BY HARRIET CHIKANDIWA
The United States government has flagged Zimbabwe as one of the 69 countries that failed to meet minimum fiscal transparency requirements (FTR) over the past two years.
However, the US government noted that Zimbabwe had since made some decent progress on the issue.
Fiscal transparency informs citizens about how government and tax revenues are spent and is a critical element of effective public financial management.
In the report titled Fiscal Transparency Report: Zimbabwe, released in September 2022, 72 countries met minimum requirements and 69 did not. Of the 69, the FTR identified 27 countries that made significant progress towards meeting the requirements.
The 2022 fiscal transparency review process evaluated whether governments publicly disclosed key budget documents, including expenditures broken down by ministry and revenues broken down by source and type.
The review process also evaluated whether government had a supreme audit institution that met international standards of independence and audited government annual financial statements, and whether such audits were made publicly available.
Public affairs officer at the US embassy Meg Riggs said Zimbabwe was one of the governments that did not meet the fiscal requirements.
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Some of the requirements are budget documents, including the executive budget proposal, enacted budget and end-of-year report which should be widely and easily accessible to the public. Complete documents may be available from government offices or libraries, widely available government publications, or mass media channels.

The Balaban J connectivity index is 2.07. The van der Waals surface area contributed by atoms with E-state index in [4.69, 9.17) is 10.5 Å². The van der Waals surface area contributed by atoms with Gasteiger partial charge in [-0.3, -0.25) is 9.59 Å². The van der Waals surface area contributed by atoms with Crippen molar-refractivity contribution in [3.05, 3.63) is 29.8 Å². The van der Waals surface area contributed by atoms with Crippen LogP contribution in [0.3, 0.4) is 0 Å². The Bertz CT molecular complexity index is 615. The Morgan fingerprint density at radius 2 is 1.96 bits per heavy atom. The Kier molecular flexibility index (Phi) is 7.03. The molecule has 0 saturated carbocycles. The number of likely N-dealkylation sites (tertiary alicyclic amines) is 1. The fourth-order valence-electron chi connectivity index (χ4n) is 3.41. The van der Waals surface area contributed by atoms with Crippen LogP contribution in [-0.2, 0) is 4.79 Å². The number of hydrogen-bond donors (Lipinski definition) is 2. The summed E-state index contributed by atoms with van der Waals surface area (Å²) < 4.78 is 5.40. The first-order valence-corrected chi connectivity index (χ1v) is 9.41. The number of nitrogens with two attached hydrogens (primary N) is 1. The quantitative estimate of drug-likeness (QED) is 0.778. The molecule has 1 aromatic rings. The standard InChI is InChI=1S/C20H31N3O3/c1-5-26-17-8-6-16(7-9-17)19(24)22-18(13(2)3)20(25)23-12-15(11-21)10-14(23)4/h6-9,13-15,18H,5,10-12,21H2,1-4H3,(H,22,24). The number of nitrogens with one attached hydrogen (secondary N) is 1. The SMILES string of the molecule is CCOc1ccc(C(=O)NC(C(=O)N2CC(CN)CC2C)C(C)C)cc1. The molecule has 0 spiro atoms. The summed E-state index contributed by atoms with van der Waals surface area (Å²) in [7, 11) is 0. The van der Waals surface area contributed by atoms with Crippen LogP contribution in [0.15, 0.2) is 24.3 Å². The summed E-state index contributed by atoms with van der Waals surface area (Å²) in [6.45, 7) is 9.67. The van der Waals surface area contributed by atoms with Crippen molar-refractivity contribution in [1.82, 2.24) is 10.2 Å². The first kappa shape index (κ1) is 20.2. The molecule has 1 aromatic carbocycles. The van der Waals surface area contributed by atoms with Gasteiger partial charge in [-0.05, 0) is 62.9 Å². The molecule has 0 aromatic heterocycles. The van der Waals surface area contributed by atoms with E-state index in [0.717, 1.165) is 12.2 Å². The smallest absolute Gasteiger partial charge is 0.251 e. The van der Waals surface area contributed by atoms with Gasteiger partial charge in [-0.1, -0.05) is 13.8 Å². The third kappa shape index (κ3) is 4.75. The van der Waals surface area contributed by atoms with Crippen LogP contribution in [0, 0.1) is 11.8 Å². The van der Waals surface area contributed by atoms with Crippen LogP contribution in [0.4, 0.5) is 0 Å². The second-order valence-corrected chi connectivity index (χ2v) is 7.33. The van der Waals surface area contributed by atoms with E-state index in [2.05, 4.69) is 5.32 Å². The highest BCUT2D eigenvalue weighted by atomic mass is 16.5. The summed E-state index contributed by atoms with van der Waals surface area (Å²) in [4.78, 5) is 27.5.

Riggs said during the review period, the government made significant progress by ensuring actual revenues and expenditures reasonably corresponded with those in the enacted budget.
She said the Zimbabwean government also made its executive budget proposal, enacted budget, and end-of-year report publicly available online within a reasonable period. She added that information on some debt obligations was publicly available, including government guarantees of State-owned enterprise debts, but it did not publish total debt holdings by major State-owned enterprises.
“The government maintained significant off-budget accounts. Publicly available budget documents did not include a substantially complete picture of revenue and expenditures. The budget included aggregate allocations to, but not earnings from, State-owned enterprises. The intelligence budget was not part of the public budget, and there were no procedures in place to permit parliamentary review of it,” Riggs said.
“The supreme audit institution met international standards of independence but did not publish substantive reports within a reasonable period. The government specified in law or regulation but did not appear to follow in practice the criteria and procedures for awarding natural resource extraction contracts or licences. Basic information on mining concessions was not publicly available.”
Riggs, however, further noted that Zimbabwe’s fiscal transparency could be improved by publishing debt information of major State-owned enterprises.
She added that detailing allocations to, and revenues from State-owned enterprises in budget documents, following laws and regulations governing natural resource extraction contracting and licensing in practice, and making basic information about such awards publicly available could help Zimbabwe improve on its rankings.
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